A CAMPAIGN aiming to reverse the decline of the UK’s wild flower meadows was launched at Blenheim Palace.

Just one wildflower meadow can be home to more than 100 species of flower, grass, insects and animals.

The campaign, called 100 Meadows and led by land management consultant James Gillies, encourages people to create a small patch of meadow in their gardens. The idea is that the more people who take part, the bigger the patchwork of habitats the campaign can help to flourish.

Mr Gillies launched the campaign at the Butterfly House in the grounds of Blenheim Palace last month.

He said: “I wanted to start 2018 with a simple goal: I – with your help – want to create 100 new wildflower meadows in the UK this year.”

Natural England estimates that in the 50 years from 1930 to 1980, more than 97 per cent of the meadowland in the UK was lost, and as little as 75,000 hectares remained intact in 2010.

Mr Gillies continued: “I want to take steps to begin to reverse this trend and educate people in how to do this.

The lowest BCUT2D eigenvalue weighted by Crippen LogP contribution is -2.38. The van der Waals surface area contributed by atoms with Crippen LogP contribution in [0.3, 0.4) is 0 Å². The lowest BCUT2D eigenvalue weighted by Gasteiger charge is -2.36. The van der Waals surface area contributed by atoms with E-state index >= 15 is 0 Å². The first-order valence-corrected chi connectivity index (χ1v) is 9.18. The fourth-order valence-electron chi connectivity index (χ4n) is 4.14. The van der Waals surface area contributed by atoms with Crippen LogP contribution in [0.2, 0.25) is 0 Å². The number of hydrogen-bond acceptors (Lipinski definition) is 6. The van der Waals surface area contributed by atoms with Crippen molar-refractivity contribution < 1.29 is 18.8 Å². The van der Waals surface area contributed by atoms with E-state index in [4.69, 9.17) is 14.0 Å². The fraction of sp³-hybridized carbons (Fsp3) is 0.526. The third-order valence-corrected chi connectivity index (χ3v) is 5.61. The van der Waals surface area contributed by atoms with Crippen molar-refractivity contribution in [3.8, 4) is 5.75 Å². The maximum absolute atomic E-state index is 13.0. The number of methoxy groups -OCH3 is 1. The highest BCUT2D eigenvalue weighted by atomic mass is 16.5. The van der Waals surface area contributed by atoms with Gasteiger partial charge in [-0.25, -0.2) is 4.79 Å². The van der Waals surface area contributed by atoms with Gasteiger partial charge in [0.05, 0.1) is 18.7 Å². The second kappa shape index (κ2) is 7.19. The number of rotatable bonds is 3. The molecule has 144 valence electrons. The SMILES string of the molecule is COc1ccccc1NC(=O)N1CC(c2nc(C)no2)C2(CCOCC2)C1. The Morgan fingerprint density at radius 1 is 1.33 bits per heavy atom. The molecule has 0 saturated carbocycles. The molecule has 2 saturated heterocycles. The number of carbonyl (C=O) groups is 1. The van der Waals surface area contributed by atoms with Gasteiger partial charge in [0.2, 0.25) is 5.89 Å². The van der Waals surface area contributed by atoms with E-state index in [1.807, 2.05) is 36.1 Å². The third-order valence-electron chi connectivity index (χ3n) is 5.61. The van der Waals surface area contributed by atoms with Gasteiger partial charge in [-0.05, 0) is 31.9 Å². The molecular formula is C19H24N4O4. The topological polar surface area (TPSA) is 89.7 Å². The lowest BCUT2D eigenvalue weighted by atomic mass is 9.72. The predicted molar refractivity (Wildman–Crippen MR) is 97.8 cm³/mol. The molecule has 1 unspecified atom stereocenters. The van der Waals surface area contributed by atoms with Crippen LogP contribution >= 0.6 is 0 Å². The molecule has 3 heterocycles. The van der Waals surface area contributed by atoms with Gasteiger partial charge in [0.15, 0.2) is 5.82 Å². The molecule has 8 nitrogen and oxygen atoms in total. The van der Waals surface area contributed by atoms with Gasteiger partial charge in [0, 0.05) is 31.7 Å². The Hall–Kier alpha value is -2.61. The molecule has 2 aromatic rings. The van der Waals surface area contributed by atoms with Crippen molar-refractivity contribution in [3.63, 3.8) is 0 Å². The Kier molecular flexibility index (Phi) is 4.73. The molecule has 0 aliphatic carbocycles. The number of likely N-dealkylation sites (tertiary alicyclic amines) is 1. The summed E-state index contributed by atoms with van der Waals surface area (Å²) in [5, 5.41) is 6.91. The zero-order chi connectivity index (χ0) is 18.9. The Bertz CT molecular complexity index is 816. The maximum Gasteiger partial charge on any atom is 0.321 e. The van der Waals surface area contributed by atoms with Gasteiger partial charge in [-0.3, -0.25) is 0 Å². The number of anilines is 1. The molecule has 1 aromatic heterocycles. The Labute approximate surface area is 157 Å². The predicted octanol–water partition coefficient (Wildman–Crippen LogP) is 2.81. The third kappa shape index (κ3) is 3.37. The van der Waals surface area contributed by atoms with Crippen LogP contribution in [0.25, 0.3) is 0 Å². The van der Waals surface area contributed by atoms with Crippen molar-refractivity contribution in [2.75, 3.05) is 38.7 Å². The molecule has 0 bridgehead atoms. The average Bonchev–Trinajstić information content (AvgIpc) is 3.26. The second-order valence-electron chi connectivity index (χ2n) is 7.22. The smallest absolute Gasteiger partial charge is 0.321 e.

“I have three small meadows in my front and back gardens, and I still have room for a lawn for my children to play on, it is really easy to do.

"I want to educate and inspire as many people as possible to take part.”

One of the advantages of the 100 Meadows projects is that the land requirements are as little as five square meters.

If 100 people each create a 100m2 patch of wildflower meadow, that amounts to one hectare of habitat, nectar and pollen.

Mr Gillies insists that meadows are not just pretty to look at, but form crucial habitats.

From insects such as bees to small mammals and birds, wild flower meadows not only house these creatures but also feed a huge variety of animals that the country needs for its functioning food chain.

To take par visit james-gillies.com/100meadowsproject.